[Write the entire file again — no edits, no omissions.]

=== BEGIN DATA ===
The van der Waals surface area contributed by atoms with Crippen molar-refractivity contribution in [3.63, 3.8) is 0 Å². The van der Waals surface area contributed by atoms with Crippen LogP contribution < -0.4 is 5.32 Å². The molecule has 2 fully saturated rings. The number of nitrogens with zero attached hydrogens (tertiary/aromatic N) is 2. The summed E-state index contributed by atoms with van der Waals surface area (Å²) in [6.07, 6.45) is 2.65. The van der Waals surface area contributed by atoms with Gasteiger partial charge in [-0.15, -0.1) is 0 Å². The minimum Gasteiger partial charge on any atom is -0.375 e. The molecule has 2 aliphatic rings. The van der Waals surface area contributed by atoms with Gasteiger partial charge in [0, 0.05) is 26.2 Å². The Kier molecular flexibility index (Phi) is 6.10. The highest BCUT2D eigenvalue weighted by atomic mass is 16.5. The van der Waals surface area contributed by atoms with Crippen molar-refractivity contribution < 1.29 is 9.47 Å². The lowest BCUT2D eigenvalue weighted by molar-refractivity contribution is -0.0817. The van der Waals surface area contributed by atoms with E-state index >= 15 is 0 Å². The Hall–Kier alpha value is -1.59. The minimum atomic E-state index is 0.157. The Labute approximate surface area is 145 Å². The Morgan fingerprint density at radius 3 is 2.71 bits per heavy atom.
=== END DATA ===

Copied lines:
The van der Waals surface area contributed by atoms with Crippen molar-refractivity contribution in [3.63, 3.8) is 0 Å². The van der Waals surface area contributed by atoms with Crippen LogP contribution < -0.4 is 5.32 Å². The molecule has 2 fully saturated rings. The number of nitrogens with zero attached hydrogens (tertiary/aromatic N) is 2. The summed E-state index contributed by atoms with van der Waals surface area (Å²) in [6.07, 6.45) is 2.65. The van der Waals surface area contributed by atoms with Gasteiger partial charge in [-0.15, -0.1) is 0 Å². The minimum Gasteiger partial charge on any atom is -0.375 e. The molecule has 2 aliphatic rings. The van der Waals surface area contributed by atoms with Gasteiger partial charge in [0, 0.05) is 26.2 Å². The Kier molecular flexibility index (Phi) is 6.10. The highest BCUT2D eigenvalue weighted by atomic mass is 16.5. The van der Waals surface area contributed by atoms with Crippen molar-refractivity contribution < 1.29 is 9.47 Å². The lowest BCUT2D eigenvalue weighted by molar-refractivity contribution is -0.0817. The van der Waals surface area contributed by atoms with E-state index >= 15 is 0 Å². The Hall–Kier alpha value is -1.59. The minimum atomic E-state index is 0.157. The Labute approximate surface area is 145 Å². The Morgan fingerprint density at radius 3 is 2.71 bits per heavy atom.